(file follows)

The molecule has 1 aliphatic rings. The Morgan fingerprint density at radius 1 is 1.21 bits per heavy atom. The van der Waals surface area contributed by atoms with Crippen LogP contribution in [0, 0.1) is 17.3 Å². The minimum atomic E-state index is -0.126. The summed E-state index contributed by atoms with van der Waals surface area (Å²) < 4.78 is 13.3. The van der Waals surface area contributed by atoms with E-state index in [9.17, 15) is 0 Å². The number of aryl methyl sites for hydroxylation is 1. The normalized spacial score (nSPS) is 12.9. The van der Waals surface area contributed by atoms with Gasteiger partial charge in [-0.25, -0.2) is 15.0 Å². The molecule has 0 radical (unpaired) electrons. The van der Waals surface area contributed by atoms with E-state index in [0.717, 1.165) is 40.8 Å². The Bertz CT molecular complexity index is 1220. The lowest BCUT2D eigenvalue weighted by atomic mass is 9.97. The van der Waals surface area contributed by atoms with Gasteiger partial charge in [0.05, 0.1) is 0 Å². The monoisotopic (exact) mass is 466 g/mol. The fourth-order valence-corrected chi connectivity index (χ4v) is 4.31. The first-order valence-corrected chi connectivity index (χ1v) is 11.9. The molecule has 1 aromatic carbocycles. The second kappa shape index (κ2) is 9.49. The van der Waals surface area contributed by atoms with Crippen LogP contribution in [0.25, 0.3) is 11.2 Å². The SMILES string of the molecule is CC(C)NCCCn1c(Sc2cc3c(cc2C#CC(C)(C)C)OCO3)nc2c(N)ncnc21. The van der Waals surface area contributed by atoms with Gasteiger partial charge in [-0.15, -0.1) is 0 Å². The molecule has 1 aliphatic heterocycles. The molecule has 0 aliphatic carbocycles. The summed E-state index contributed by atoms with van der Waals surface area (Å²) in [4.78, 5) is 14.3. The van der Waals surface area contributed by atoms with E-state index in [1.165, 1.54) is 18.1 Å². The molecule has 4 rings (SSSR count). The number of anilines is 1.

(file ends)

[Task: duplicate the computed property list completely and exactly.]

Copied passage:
The molecule has 1 aliphatic rings. The Morgan fingerprint density at radius 1 is 1.21 bits per heavy atom. The van der Waals surface area contributed by atoms with Crippen LogP contribution in [0, 0.1) is 17.3 Å². The minimum atomic E-state index is -0.126. The summed E-state index contributed by atoms with van der Waals surface area (Å²) < 4.78 is 13.3. The van der Waals surface area contributed by atoms with E-state index in [9.17, 15) is 0 Å². The number of aryl methyl sites for hydroxylation is 1. The normalized spacial score (nSPS) is 12.9. The van der Waals surface area contributed by atoms with Gasteiger partial charge in [-0.25, -0.2) is 15.0 Å². The molecule has 0 radical (unpaired) electrons. The van der Waals surface area contributed by atoms with E-state index in [0.717, 1.165) is 40.8 Å². The Bertz CT molecular complexity index is 1220. The lowest BCUT2D eigenvalue weighted by atomic mass is 9.97. The van der Waals surface area contributed by atoms with Gasteiger partial charge in [0.05, 0.1) is 0 Å². The monoisotopic (exact) mass is 466 g/mol. The fourth-order valence-corrected chi connectivity index (χ4v) is 4.31. The first-order valence-corrected chi connectivity index (χ1v) is 11.9. The molecule has 1 aromatic carbocycles. The second kappa shape index (κ2) is 9.49. The van der Waals surface area contributed by atoms with Crippen LogP contribution in [0.25, 0.3) is 11.2 Å². The SMILES string of the molecule is CC(C)NCCCn1c(Sc2cc3c(cc2C#CC(C)(C)C)OCO3)nc2c(N)ncnc21. The van der Waals surface area contributed by atoms with Gasteiger partial charge in [-0.15, -0.1) is 0 Å². The molecule has 1 aliphatic heterocycles. The molecule has 0 aliphatic carbocycles. The summed E-state index contributed by atoms with van der Waals surface area (Å²) in [4.78, 5) is 14.3. The van der Waals surface area contributed by atoms with E-state index in [1.165, 1.54) is 18.1 Å². The molecule has 4 rings (SSSR count). The number of anilines is 1.